News Headlines
Fri. Sep 11th 2020
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Members of the department gathered today with local leaders and members of the community to remember and reflect on the tragic events of 9/11. While it is hard to fathom the worst attack on American s...
Tue. Sep 1st 2020
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A few photos from Retired Firefighter Albert Ash's Memorial Service. Ladder companies from West Reading Fire Company and Blandon Fire Company set up an arch for the funeral procession. Photos by T...
Tue. Sep 1st 2020
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Congratulations to Firefighter Steven Johnson on his retirement after 40 years of service to the City of Reading. Following in his father's footsteps a young Steven Johnson joined Explorer Post 29...
Tue. Sep 1st 2020
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ORDER#NameCurrent PositionNew PositionEffective Date2020-18Nathan MoyerMedic 1 "D"Medic 3 "Driver"8.12.20202020-19Daniel WasselMedic 2 Driver "A"Jumper "A"8.18....
Wed. Aug 26th 2020
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Our condolences to the family of Alber Ash Sr. on his recent passing. Al retired from Engine 9 in December of 1993. ViewingMonday, August 31st 6 pm to 9 pmBean Funeral Home, 1605 Rockland Street Fun...
Smoke Detectors

Smoke Detectors Save Lives

Statistics show that you have a 50% greater chance of escaping a fire in your home by having at least one operating smoke alarm. Here are some tips on how to use smoke alarms.

  • Sparky the Fire DogYour home should have smoke alarms on every level (even the basement). It's especially important to have them outside of each sleeping area.

  • If you sleep with the door closed, have grown-ups consider having interconnected alarms installed. These alarms (installed by a qualified electrician) are connected so that if one sounds, they all sound.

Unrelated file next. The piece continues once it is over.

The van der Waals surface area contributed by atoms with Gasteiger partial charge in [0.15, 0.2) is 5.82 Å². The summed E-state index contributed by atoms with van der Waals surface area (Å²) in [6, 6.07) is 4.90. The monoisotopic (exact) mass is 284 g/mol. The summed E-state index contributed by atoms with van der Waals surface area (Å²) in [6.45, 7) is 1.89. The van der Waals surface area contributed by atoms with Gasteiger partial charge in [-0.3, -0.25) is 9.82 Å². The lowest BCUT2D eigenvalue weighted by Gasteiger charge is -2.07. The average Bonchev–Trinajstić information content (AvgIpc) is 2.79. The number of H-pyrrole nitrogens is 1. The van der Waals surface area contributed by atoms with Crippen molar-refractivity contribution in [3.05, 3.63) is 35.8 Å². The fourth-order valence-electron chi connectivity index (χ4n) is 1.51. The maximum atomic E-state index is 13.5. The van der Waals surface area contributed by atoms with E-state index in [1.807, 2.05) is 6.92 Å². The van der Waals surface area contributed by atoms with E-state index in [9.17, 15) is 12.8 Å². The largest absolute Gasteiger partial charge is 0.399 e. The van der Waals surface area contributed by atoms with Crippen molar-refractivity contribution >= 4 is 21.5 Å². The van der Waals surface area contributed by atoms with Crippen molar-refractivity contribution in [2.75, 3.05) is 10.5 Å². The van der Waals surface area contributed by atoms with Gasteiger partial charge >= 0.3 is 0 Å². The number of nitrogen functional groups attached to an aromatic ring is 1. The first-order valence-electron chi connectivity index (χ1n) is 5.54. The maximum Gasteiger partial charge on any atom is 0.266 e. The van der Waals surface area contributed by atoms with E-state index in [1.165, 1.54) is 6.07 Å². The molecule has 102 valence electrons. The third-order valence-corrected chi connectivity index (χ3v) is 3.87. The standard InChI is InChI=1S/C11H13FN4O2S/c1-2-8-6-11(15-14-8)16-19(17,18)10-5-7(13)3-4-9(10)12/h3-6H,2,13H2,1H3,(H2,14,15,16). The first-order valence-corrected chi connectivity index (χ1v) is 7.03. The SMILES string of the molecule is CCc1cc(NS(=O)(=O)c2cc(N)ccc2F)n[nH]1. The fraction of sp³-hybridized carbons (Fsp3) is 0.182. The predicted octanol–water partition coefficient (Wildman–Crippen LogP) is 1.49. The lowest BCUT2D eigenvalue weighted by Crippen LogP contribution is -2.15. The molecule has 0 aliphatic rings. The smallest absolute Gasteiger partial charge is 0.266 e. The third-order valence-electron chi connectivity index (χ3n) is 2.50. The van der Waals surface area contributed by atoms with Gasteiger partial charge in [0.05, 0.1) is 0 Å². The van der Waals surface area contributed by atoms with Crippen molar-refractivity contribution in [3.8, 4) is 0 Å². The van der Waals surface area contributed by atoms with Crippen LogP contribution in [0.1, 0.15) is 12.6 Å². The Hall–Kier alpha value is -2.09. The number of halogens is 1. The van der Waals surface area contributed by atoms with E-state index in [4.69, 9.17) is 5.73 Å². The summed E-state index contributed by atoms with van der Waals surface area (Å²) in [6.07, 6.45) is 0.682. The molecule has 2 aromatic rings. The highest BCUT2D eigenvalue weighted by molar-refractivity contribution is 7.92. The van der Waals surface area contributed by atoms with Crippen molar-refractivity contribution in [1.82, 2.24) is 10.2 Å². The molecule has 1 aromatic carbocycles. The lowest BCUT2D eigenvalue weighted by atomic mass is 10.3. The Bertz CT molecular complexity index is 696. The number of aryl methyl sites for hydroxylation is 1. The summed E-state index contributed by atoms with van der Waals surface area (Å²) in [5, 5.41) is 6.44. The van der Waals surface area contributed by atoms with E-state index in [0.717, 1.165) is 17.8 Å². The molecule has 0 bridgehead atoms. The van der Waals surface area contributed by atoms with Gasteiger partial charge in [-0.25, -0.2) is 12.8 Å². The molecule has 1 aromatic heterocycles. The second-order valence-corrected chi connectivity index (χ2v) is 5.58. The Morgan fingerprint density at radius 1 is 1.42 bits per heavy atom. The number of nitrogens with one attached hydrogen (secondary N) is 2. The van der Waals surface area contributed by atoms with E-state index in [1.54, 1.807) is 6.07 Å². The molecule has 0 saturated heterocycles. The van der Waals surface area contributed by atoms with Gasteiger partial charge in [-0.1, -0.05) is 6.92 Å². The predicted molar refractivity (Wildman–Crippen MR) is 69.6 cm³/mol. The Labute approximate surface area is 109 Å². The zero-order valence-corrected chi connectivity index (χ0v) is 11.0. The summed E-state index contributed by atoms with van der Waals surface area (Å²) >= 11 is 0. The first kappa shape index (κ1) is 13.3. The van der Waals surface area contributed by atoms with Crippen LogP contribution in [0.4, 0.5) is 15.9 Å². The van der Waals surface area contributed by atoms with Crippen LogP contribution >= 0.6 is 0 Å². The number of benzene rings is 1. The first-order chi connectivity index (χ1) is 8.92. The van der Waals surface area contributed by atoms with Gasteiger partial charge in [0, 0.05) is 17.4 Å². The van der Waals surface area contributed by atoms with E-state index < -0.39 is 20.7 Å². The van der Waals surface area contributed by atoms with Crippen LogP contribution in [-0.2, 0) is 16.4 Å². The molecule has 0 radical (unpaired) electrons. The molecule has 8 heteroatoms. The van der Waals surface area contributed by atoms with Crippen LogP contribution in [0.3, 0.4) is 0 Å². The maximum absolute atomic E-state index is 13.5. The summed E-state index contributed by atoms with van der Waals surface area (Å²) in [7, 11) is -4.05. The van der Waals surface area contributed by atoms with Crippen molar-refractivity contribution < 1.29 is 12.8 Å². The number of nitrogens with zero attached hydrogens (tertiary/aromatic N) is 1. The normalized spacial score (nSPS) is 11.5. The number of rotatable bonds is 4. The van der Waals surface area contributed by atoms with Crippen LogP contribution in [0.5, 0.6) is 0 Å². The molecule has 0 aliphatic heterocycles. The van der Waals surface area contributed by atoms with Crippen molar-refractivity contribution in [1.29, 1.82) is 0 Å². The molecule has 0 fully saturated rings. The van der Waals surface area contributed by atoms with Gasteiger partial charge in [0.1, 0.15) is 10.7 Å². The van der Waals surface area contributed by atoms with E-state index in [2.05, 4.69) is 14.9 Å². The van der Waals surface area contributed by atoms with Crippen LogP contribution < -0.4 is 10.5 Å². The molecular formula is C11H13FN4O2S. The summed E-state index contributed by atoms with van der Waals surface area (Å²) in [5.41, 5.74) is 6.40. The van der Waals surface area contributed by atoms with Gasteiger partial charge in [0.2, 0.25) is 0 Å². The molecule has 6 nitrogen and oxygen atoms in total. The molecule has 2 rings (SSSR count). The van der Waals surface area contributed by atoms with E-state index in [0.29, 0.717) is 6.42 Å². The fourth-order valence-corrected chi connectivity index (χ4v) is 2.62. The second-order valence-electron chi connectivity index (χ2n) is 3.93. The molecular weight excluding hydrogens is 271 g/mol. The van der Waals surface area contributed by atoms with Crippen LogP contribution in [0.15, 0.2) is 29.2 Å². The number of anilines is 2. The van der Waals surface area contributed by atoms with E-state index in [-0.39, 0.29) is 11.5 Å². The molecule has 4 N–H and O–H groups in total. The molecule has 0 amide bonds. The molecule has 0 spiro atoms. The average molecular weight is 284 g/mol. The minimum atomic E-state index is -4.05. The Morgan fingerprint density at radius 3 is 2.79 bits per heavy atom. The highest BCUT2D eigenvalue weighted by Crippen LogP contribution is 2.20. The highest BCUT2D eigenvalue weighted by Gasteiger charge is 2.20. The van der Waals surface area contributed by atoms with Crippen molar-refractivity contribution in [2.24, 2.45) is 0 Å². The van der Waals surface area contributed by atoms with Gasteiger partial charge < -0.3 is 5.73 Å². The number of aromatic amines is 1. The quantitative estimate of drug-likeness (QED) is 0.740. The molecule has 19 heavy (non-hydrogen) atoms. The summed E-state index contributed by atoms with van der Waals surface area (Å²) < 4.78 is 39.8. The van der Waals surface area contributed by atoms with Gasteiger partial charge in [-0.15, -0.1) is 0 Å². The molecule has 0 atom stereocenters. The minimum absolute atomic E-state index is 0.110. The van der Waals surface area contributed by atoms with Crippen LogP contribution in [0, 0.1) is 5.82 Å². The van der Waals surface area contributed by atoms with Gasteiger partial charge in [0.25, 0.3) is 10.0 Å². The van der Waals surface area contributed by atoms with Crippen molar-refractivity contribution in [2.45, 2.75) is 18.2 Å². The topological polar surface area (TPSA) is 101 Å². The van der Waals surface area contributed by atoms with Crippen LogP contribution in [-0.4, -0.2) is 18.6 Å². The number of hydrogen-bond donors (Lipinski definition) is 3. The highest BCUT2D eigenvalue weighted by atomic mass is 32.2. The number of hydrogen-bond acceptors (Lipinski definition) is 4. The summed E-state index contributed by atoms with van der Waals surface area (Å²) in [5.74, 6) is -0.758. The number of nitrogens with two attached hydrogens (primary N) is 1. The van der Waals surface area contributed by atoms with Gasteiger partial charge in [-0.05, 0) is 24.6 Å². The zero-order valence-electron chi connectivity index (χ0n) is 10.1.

• Smoke Alarms should be mounted high on walls or ceilings. Remember: smoke rises.

  • Check to make sure the batteries in the smoke alarms work. Have a grown-up test them once a month. Batteries should be replaced AT LEAST once a year, or when you hear the alarm "chirp", that means that the battery is low. A good rule to follow is: "Change your Clock, Change your Battery"

  • How old is that alarm anyway? Smoke alarms should be replaced every 10 years. And if no one can remember how old it is, it's probably time to replace it.

  • Consider installing a 10 Year Lithium Battery Smoke Detector.

  • Never "borrow" a battery from a smoke alarm.

  • Never paint or decorate a smoke alarm (even with stickers!) because this could keep it from working properly.

  • Make sure that everyone in your home knows the sound of the smoke alarm, and knows exactly what to do if the alarm goes off. Have a grown-up sound the alarm at night to make sure that everyone wakes up. If they don't, talking" Smoke Alarms are now available to help alert "sound sleepers" in the event of a fire.

  • When the alarm sounds, get out. Always assume that when the smoke alarm sounds there is an actual fire and follow your escape plan.

Some Items Reproduced from NFPA's Fire Prevention Week Web site, www.firepreventionweek.org. B)2004 NFPA


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